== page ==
Block on Trump's Asylum Ban Upheld by Supreme Court
Getting into law school was scary. Between the LSAT, waiting for results, and surviving the application process, the whole law school process tested your nerves. And now that you're in, you can look forward to more gray-hair inducing events in school.
But don't people like to be scared? Isn't that the whole idea behind Halloween? Sure! In the spirit of Halloween cheer, here are the 13 scariest things you'll encounter in law school.
The standard practice in law school classes is to base your entire grade on a single final exam at the end of the course. This isn't really as scary as it sounds and is actually quickly becoming the standard fair for undergrad courses as well. But first year has been known to claim many victims prompting them to quit law school entirely.
For some reason, 1Ls get it into their mind to watch the Paper Chase. They like to witness -- colleseum style -- Professor Charles Kingsfield verbally disembowel the hapless James Hart. Yes, some professors will be right on you like white on rice during your 1L year, but the good news is that by the third year, most law professors could care less.
Have you ever noticed how so many good law schools are located in centers of urban decay? Think of University of Chicago and Hyde Park.
The reading is scary -- at first. This is because you're going to make the newbie mistake and read every single word and ponder every comma. Then you're going to get better at finding the holding and extracting the real meat of the case. It'll be scary, but you'll learn to conver 100+ pages of reading into something manageable. There are dozens of tips that will make your 1L year at least livable.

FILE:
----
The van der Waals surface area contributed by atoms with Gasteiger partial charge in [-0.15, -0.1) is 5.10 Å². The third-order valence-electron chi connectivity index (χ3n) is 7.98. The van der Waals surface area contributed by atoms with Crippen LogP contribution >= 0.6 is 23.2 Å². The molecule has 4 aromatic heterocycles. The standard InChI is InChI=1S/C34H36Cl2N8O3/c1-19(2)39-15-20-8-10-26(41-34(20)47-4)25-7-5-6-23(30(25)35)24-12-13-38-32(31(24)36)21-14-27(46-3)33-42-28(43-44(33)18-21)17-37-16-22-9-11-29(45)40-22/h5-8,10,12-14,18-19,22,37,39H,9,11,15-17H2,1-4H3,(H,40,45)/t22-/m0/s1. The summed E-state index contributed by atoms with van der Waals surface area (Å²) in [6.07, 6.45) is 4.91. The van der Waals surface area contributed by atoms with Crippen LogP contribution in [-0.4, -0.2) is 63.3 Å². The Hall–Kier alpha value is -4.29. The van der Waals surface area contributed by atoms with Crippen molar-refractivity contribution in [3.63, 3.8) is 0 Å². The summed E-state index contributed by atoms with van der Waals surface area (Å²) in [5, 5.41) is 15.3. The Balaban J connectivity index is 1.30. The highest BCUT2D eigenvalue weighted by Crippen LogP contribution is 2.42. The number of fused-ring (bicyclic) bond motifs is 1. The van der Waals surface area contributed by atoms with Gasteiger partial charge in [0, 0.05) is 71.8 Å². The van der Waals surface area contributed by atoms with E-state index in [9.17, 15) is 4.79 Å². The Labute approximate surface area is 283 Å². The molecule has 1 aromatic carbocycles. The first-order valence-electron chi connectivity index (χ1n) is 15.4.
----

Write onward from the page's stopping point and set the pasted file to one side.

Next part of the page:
Slots are in demand for good word. What else is news. This aspect of law school is, for many people, much scarier than the law school work itself. Internships and summer work is often a doorway to networking and good jobs. In fact, social networking is probably as important as you work -- maybe even more important.
Someone is going to be smarter than you. Consistently, these people will make you look and feel like dimwitted.
Now that you're in law school, you're going to get your first taste of people who suddenly think you have all the answers to their legal problems -- and that you're just dying to give them free advice. Get ready for a lifetime of this nonsense.
Fortunately, legal research has increasingly become an electronic endeavor and if you're a registered law student, software program companies will typically offer you limited access to their databases. And they're seek assistance from 2Ls and 3Ls you trust.
This comes in many different forms. Lawyers tend to be particularly bad at chest thumping and trash talk, though. Strive to make it a policy to listen to train your ears at filtering out the garbage that a lot of people say. Remember, empty bottles make more noise.
More and more law schools are making legal analysis and writing courses part of the first year set. People tend to either hate this course or love it. Be careful, however: In this course, your work will have been reviewed throughout the quarter with a TA or your professor. This means that you necessarily do not enjoy the level of anonymity you do with your other classes. This, frankly, is scary.
We've known of cases where someone did not know what a complaint was until well into her third year. Although this is on the more extreme side, you'll probably find yourself at least feeling like you don't know anything, or that you're severely behind. In law school, very few people know exactly what's going on. That probably can also be said about life.
If you're lucky enough to be part of a clinic or to have volunteered your time, beware of clients who don't know the basics of personal space of those who have an ax to grind.
This one is probably deserving of top billing. All of you have done the arithmetic, or you've read about it. The scariest thing of all, however, is the prospect of defaulting on your loans. That's only scary life experience we suggest avoiding at all costs.
Meeting with a lawyer can help you understand your options and how to best protect your rights. Visit our attorney directory to find a lawyer near you who can help.